Finally, the frequency of training and training refreshers will be considered. Standard practice is that AML/CTF training should be included in induction training for all employees, and potentially increased or more in-depth training for higher risk-rated roles. An annual re-fresher training for higher risk-rated roles is better practice with all employees having a refresher training at a regular frequency (e.g. every 2 years). Programs should specify the frequency of training so that the reporting entity can clearly demonstrate compliance. Avoid using words like “regular” as this is open to interpretation.


4. Suspicious Matter Reporting

The Act is relatively clear on what matters to report and the timeframes to do so. The reviewer will look to see that these details are outlined in the Program. The reviewer will assess the design of the process which should clearly detail the steps for raising, investigating, and reporting suspicious matters, including forms, systems, roles and responsibilities and timeframes. If any suspicious matters were raised or reported in the period, the reviewer may want to walk through a couple of examples and see the documentation trail to ensure that any matters raised were investigated and reported in line with the Program.


5. Transaction Monitoring Program

While the Program will outline the transaction monitoring process and controls, this area may also have additional process documentation to ensure that those responsible can consistently execute the process. The reviewer will consider how transactions are monitored (i.e. manual vs automated), who is performing the review and its frequency, the logic used to determine which transactions are flagged including how often it is reviewed, and how transactions are investigated and the integration into suspicious matter reporting.

If reports are used, the reviewer will look at how the entity ensures that the reports are complete particularly if no transactions have been identified for further investigation. Likewise, with automated monitoring the reviewer should, at minimum, obtain an understanding as to how the entity ensures that the system is operating as intended and who can setup and change monitoring logic.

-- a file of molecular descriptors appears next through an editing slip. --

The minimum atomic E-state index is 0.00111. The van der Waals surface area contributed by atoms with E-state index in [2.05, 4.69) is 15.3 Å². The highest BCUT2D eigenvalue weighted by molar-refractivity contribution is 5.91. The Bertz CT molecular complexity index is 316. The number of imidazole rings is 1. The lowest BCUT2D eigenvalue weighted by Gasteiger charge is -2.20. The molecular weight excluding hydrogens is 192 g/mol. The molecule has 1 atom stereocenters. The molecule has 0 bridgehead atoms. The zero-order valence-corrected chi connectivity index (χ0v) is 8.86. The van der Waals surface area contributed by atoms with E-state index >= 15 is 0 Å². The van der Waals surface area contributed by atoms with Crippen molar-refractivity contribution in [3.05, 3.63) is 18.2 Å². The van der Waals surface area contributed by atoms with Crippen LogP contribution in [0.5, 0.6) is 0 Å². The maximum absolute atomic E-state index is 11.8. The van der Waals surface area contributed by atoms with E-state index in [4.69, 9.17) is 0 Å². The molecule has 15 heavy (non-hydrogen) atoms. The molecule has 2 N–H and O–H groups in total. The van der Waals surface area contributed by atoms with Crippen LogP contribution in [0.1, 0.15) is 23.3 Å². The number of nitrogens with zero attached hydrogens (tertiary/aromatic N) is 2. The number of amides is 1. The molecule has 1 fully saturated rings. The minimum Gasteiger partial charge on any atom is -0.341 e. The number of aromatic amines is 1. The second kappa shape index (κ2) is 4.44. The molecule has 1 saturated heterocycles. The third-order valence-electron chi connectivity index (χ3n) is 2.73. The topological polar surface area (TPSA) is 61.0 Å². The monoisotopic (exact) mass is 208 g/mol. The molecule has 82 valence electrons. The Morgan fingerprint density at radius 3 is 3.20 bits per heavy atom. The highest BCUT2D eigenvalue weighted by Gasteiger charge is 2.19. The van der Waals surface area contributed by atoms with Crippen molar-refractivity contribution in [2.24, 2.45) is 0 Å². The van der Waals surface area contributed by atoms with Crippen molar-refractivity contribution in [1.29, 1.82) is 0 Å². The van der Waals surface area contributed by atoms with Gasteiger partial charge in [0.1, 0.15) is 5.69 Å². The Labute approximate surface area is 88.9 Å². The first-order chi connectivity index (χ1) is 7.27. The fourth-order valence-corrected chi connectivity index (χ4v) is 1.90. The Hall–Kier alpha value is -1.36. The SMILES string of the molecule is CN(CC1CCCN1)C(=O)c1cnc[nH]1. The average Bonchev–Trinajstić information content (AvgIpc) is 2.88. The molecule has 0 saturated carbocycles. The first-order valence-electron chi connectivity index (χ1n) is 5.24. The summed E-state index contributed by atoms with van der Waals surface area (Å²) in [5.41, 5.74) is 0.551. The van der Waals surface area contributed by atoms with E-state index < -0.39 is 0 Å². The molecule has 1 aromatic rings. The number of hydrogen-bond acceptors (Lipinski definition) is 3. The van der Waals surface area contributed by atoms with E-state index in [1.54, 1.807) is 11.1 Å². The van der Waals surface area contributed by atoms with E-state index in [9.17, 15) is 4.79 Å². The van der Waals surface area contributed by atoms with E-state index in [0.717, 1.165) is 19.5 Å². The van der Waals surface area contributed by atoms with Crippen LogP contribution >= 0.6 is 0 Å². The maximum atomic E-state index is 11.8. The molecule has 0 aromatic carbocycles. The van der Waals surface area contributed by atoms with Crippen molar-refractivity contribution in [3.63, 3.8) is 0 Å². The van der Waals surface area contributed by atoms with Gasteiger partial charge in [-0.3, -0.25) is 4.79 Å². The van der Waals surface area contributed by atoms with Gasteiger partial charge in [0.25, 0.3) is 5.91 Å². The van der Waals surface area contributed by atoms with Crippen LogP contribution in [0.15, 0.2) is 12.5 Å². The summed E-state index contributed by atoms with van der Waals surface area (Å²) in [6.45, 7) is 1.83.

6. Ongoing Customer Due Diligence

In addition to performing due diligence on customers at the onboarding stage, the Rules require that some level of review and update of customer identification data is performed throughout the relationship with the customer, particularly in relation to high risk rated customers. We commonly see that this requirement is overlooked, perhaps due to the amount of effort required to update customer data at any frequency.

The reviewer will be considering the risk-based approach to OCDD the reporting entity has applied (which should be documented in the Program or a supporting standard or procedure) and whether the processes and controls are in place to ensure the OCDD program is consistently executed.

We often see high level statements in Programs in relation to keeping customer information up to date. These high-level policy statements cause issues for reporting entities come Review time. By being too vague and open ended, reporting entities can find themselves in a position where they are unable to demonstrate compliance with this aspect of their Program.


7. Employee Due Diligence

The reviewer will want to see written details (whether in the Program itself, or a separate cross-referenced policy) of the reporting entities practices in relation to considering which roles are higher risk from a ML/TF perspective, and what additional due diligence applies to these higher risk roles.

Weaknesses we observe include reporting entities that state the job titles of higher risk roles, without providing any basis for the assessment (e.g. level of influence / seniority, involvement in operating key fraud or ML/TF controls, involvement in relationship management). Another common weakness is Programs that deal with EDD at the onboarding stage but do not have regard to movements of staff from lower risk to higher risk roles.

A quick win here is to ensure alignment between policies and procedures – we sometimes note inconsistencies between the actual onboarding practices of the HR function relative to what is stated in the Program drafted by the Compliance function.


8. Outsourcing and using suppliers

If you use third parties to execute any aspect of your AML/CTF Program, the reviewer will want to see evidence of the usual third party risk management controls being in place e.g. written contracts, risk assessment, due diligence, ongoing monitoring. Screening tools should be vetted to ensure they are fit-for-purpose and that the reporting entity understands the limitations. We have seen examples of the Program relying on certain tools only to later discover that a certain module was never switched on. AUSTRAC has provided useful guidance in relation to reliance on third parties for ongoing CDD arrangements.



If you’re looking to uplift your AML Program, for additional guidance to prepare for your next AML Independent Review, or are interested in speaking to use about performing your next Independent Review, reach out to